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        Familial liability to schizophrenia and premorbid adjustment
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        Familial liability to schizophrenia and premorbid adjustment
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We assessed premorbid functioning during childhood and adolescence in 50 people with schizophrenia from multiply affected families, 39 of their unaffected siblings, 69 people with schizophrenia with no family history of psychosis, 67 of their unaffected siblings and 83 controls. People with schizophrenia had poorer premorbid social and academic adjustment and exhibited a decline between childhood and adolescence compared with controls. Unaffected siblings from multiply affected families also had poor academic functioning in adolescence, with a decline between childhood and adolescence. This may represent a familial (presumed genetic) effect.


Declaration of interest


E.B. and C.M. supported by the Wellcome Trust.

Cognitive and social deficits pre-date the onset of schizophrenia (Isohanni et al, 2005; Cannon et al, 2006) but it is unclear whether they reflect genetic liability. We examined the early social and academic functioning of individuals from the Maudsley Family Study to determine whether premorbid impairments in these functional domains are related to familial liability for schizophrenia. We hypothesised that individuals with a higher presumed genetic liability (i.e. those from multiply affected families) would display more prominent social and academic impairment than their counterparts from non-affected families.


The recruitment and clinical assessments of the sample are described elsewhere (McDonald et al, 2006). Briefly, multiply affected families were defined as having two or more first- and/or second-degree relatives with schizophrenia or another psychotic disorder, and singly affected families were those in which the index individual had no known family history of psychosis as far as their third-degree relatives. None of the control sample had a personal or family history of psychotic illness. All participants were White/Caucasian, aged 18–50 years and gave informed consent for their mother to be interviewed. The study had ethics approval.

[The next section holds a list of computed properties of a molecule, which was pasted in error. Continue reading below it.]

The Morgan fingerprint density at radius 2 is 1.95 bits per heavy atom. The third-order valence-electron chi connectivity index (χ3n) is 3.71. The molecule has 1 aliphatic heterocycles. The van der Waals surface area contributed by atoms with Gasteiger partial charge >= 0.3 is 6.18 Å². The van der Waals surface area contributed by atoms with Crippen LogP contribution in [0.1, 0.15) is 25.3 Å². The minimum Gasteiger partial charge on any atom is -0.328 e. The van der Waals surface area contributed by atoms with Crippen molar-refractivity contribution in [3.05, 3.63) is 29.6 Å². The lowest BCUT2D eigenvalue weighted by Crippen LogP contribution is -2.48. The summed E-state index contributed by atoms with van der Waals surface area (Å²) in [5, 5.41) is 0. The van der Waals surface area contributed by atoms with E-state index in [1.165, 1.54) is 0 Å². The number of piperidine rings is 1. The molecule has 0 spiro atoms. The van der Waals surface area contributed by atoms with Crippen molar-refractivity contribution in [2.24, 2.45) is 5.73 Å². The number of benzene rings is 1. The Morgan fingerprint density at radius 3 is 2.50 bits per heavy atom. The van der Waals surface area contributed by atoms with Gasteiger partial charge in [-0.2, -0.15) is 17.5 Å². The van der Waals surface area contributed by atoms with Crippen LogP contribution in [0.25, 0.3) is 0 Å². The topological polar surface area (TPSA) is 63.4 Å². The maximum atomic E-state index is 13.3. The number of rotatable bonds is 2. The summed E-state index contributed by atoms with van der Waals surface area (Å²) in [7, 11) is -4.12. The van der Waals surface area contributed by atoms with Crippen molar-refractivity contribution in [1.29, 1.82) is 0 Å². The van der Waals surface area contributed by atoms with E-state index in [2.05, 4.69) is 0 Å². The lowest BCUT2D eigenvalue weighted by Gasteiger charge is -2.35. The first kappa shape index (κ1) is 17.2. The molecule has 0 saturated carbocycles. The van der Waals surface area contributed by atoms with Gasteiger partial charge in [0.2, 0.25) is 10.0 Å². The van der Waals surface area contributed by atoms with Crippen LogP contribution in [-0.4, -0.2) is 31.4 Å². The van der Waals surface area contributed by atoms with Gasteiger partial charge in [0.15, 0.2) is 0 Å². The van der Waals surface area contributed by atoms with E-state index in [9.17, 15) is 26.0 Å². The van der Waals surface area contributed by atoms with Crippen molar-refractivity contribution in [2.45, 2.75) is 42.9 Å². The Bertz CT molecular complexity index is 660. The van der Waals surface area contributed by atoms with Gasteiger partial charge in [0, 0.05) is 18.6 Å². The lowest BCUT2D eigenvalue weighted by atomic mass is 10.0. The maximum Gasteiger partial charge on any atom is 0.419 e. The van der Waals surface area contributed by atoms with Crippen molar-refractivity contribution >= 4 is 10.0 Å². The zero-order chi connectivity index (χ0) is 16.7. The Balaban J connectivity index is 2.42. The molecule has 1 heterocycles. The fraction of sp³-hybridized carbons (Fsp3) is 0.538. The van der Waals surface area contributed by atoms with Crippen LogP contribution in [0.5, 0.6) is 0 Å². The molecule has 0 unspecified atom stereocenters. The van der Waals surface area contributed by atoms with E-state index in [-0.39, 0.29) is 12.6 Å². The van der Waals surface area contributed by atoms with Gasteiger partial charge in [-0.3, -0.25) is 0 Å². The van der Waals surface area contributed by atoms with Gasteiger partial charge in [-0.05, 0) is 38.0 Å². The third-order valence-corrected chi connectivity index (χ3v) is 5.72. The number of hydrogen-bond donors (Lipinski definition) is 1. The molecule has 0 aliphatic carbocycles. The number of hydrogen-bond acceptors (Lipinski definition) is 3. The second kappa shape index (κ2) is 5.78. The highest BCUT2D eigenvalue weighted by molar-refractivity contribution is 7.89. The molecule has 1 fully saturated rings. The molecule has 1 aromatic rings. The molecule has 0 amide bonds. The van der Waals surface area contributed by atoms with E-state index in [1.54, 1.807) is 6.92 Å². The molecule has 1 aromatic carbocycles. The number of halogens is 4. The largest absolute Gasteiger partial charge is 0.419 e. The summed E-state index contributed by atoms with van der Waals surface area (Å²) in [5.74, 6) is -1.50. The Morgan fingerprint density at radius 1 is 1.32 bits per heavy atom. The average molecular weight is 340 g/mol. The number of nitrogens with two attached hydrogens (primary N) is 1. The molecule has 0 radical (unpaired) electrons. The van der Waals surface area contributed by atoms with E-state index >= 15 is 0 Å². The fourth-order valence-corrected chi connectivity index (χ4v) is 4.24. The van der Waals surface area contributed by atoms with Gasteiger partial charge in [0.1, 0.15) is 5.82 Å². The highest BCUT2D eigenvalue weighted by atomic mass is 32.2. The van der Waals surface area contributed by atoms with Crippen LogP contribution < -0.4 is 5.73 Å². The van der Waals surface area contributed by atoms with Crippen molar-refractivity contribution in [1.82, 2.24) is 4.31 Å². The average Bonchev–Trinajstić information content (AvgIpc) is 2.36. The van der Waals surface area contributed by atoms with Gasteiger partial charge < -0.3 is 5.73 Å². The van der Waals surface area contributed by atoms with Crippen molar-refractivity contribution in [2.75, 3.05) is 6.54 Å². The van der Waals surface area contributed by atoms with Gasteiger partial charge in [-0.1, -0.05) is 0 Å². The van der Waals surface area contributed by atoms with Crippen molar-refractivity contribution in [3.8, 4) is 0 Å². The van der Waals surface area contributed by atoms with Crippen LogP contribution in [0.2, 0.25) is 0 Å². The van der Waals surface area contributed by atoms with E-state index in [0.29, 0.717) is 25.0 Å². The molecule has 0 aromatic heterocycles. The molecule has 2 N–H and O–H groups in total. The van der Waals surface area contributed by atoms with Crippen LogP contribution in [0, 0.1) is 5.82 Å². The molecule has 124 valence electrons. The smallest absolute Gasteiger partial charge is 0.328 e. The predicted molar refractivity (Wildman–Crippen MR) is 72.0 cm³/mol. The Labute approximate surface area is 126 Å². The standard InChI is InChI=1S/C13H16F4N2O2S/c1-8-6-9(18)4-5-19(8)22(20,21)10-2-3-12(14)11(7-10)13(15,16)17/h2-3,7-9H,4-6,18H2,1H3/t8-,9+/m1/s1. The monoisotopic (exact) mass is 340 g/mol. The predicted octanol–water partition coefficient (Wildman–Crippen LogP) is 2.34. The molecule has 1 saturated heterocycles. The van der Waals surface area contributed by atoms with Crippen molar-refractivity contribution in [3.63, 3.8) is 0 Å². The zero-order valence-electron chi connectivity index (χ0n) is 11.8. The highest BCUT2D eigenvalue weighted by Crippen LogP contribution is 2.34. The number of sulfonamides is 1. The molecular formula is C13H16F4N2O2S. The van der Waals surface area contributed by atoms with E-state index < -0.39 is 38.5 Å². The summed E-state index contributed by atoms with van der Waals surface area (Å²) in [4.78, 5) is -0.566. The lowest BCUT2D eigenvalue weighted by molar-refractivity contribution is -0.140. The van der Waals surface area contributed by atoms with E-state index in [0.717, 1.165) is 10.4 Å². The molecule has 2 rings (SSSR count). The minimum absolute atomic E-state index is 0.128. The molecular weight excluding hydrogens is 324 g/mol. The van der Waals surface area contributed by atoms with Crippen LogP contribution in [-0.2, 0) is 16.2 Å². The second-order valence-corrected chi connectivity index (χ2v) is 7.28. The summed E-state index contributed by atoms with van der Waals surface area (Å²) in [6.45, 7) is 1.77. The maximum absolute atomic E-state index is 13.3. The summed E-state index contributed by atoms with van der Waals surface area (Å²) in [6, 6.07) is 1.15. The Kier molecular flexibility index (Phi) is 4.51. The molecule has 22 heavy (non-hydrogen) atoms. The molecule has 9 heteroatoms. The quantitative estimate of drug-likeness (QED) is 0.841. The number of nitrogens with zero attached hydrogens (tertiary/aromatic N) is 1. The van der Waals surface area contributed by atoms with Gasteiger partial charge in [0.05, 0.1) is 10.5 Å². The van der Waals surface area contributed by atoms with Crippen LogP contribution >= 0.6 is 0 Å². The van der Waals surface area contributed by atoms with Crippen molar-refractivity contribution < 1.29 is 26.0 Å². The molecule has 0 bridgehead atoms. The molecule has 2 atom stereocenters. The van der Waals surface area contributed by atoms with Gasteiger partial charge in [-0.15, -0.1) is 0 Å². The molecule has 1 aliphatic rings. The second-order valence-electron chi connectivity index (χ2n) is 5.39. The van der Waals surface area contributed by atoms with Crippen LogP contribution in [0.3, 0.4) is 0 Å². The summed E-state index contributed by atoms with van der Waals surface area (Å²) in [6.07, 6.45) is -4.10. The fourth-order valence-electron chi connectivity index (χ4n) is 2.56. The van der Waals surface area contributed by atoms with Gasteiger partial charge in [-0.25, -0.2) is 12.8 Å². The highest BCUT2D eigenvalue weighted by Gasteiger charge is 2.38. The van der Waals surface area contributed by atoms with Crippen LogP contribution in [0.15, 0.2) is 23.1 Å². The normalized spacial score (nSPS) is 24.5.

Fifty people with ‘familial’ schizophrenia (37 male, 13 female; mean age 32 years, s.d.=6.1), 39 of their unaffected siblings (14 male, 25 female; mean age 34 years, s.d.=7.8), 69 people with ‘non-familial’ (52 male, 17 female; mean age 31 years, s.d.=6.4), 67 of their unaffected siblings (34 male, 33 female; mean age 35, s.d.=7.6) and 83 controls (42 male, 41 female; mean age 31 years, s.d.=7.1) were recruited. Patients fulfilled DSM–IV (American Psychiatric Association, 1994) criteria for schizophrenia (n=112), schizo-affective disorder (n=6) or psychotic disorder ‘not otherwise specified’ (n=1). Eleven (2 ‘non-familial’ and 9 ‘familial’) unaffected siblings had had an earlier DSM–IV Axis I non-psychotic psychiatric disorder, predominantly major depressive disorder.

A modified Premorbid Social Adjustment (PSA) scale (Cannon-Spoor et al, 1982) was used to examine childhood and adolescent functioning (Foerster et al, 1991; Hollis, 2003). The PSA scale assessed five areas (socialisation, peer relations, academic achievement, school adaptation and hobbies) over two consecutive time periods: 5–11 years (childhood) and 12–16 years (adolescence). The PSA scale was then simplified into two categories: social adjustment (socialisation, peer relations and hobbies); and academic adjustment (academic achievement and school adaptation) (Allen et al, 2005). Higher scores indicated poorer functioning. Any developmental deterioration was calculated as a ‘change score’ by subtracting childhood adjustment from adolescent adjustment.

The scale was administered to the mothers by face-to-face interview (64%) or using a self-report questionnaire (36%). Reliability was established by asking 21 mothers who had completed face-to-face interviews to complete a self-report version of the PSA scale at a later time (on average 4 years). The scores for both time-points were highly consistent (correlation coefficient=0.80).

Multivariate analysis was carried out using STATA version 9.0 with clustered robust standard errors to account for the non-independence of individuals within families and for possible violations of normality and equal variance assumptions. Multiple linear regression was used to compare premorbid adjustment and change scores (dependent variables) of each patient and sibling group (independent variables) with the control group, controlling for age and gender. Scores were log-transformed to normalise the distributions. All tests were two-tailed using a 0.05 level of significance.